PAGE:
For the first time since last March, high school students returned last week to the Charles E Smith Jewish Day School in Rockville, Maryland, for in-person learning, reports Harry Davidson in The Lion’s Tale student newspaper.
Montgomery County officials had asked private schools to restrict in-person instruction—and many did—even though they don’t technically fall under the jurisdiction of the school board. In Kentucky, though, it was the governor who issued a statewide order to close all schools, public and private, and a number of them claimed that order violated their First-Amendment rights.
Gov Andy Beshear ordered all schools in the state, both public and private, to close for in-person instruction on November 18.
The order is set to expire, under certain circumstances, for middle and high schools after the new year and for elementary schools earlier this month. But several religious schools filed a lawsuit in federal court, charging the state with violating their right to exercise their religious beliefs without government interference.
A little more than a week after Mr Beshear issued the order to close the schools, the US Court of Appeals for the Sixth Circuit in Cincinnati upheld the executive order, denying the relief sought in a lawsuit filed by 17 Christian schools whose administrators wanted to reopen their classrooms to in-person instruction. The state’s attorney general joined the schools, and the treasurer filed an amicus brief supporting the motion. More than 1,000 parents also backed the schools’ suit.
And then the case went to the Supreme Court, where an unsigned order Thursday evening denied the schools’ appeal, mostly on the basis that it was about to expire and schools would have an opportunity to re-file the motion if the order were extended or reinstated.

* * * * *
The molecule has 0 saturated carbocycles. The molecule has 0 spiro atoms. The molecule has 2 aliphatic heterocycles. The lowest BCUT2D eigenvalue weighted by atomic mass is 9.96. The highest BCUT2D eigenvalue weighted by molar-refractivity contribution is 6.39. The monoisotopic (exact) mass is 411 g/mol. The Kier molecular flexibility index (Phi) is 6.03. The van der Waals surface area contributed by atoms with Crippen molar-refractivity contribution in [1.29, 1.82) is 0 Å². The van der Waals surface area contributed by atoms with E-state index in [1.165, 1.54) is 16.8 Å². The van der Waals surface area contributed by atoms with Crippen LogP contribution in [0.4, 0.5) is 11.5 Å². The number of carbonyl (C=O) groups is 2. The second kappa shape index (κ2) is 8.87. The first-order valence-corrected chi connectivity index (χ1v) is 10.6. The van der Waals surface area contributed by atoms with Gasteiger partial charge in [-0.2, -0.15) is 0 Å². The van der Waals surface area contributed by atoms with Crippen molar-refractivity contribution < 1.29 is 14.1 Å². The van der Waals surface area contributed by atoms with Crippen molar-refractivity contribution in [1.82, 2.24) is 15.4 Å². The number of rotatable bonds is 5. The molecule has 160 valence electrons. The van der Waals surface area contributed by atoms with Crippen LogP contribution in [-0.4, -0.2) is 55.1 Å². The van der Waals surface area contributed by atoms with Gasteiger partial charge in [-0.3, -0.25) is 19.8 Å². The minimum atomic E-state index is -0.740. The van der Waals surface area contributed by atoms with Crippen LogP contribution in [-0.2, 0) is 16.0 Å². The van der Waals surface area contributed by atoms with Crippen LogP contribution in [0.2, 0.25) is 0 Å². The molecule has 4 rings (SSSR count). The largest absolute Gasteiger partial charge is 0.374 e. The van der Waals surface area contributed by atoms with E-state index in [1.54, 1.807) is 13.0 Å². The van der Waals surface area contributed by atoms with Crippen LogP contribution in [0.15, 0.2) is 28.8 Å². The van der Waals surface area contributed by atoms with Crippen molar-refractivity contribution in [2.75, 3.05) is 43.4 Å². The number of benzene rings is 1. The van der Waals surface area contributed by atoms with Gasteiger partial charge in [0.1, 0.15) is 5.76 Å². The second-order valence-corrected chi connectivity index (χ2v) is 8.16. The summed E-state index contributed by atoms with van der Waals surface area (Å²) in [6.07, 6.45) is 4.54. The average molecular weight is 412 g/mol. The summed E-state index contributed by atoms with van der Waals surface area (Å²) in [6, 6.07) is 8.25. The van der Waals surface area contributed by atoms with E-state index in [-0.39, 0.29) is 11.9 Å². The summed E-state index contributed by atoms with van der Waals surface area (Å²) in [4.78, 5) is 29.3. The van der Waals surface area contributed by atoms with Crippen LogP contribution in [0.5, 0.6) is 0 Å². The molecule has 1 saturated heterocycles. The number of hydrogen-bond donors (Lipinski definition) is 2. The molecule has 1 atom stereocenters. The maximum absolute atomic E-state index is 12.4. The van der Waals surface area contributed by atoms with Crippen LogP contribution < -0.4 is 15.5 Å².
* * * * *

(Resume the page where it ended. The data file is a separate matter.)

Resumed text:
“The order applies equally to secular schools and religious schools, but the applicants argue that the order treats schools (including religious schools) worse than restaurants, bars and gyms, for example, which remain open,” the opinion said.
“Under all of the circumstances, especially the timing and the impending expiration of the order, we deny the application without prejudice to the applicants or other parties seeking a new preliminary injunction if the governor issues a school-closing order that applies in the new year.”
Justices Samuel Alito and Neil Gorsuch filed dissenting opinions, arguing that the Court should have acted more quickly when they could still have some effect. “Short-term” edicts such as Kentucky’s effectively evade judicial review.
“As things now stand,” Justice Alito wrote, “this action remains on the docket of the district court. If the governor does not allow classes to begin after the turn of the year, the applicants can file a new request for a preliminary injunction, and if the lower courts do not provide relief, the applicants may of course return to this court.”
At the district court level, the closure of religious schools was blocked, as long as those schools followed hygiene and social distancing orders. The reason for this injunction was that the governor had allowed other gatherings at various businesses, which presented as big a risk as schools, plaintiffs argued.
The Sixth Circuit reversed that decision on the basis that Mr Beshear’s order was neutral and applied to all schools equally. But because the appellate court didn’t consider the more favorable treatment given to secular in-person gatherings, the plaintiffs argued that this resulted in unfair treatment toward religious practices in violation of the Free Exercise Clause.
How can it be fair to allow students to see a movie about crime at a theater but not learn and pray about the greatest story ever told in a school? they argued (I paraphrased a little).
In the end, the Supreme Court simply said there wasn’t time to do anything about this and declined to hear the case. As a result, the decision of the Sixth Circuit stands: Given equal application of school closure orders, assuming other factors, the government can impose these restrictions. Other cases, however, as well as the dissenting opinion in this one, suggest that a different outcome might have resulted, given sufficient time for the Court to make a difference.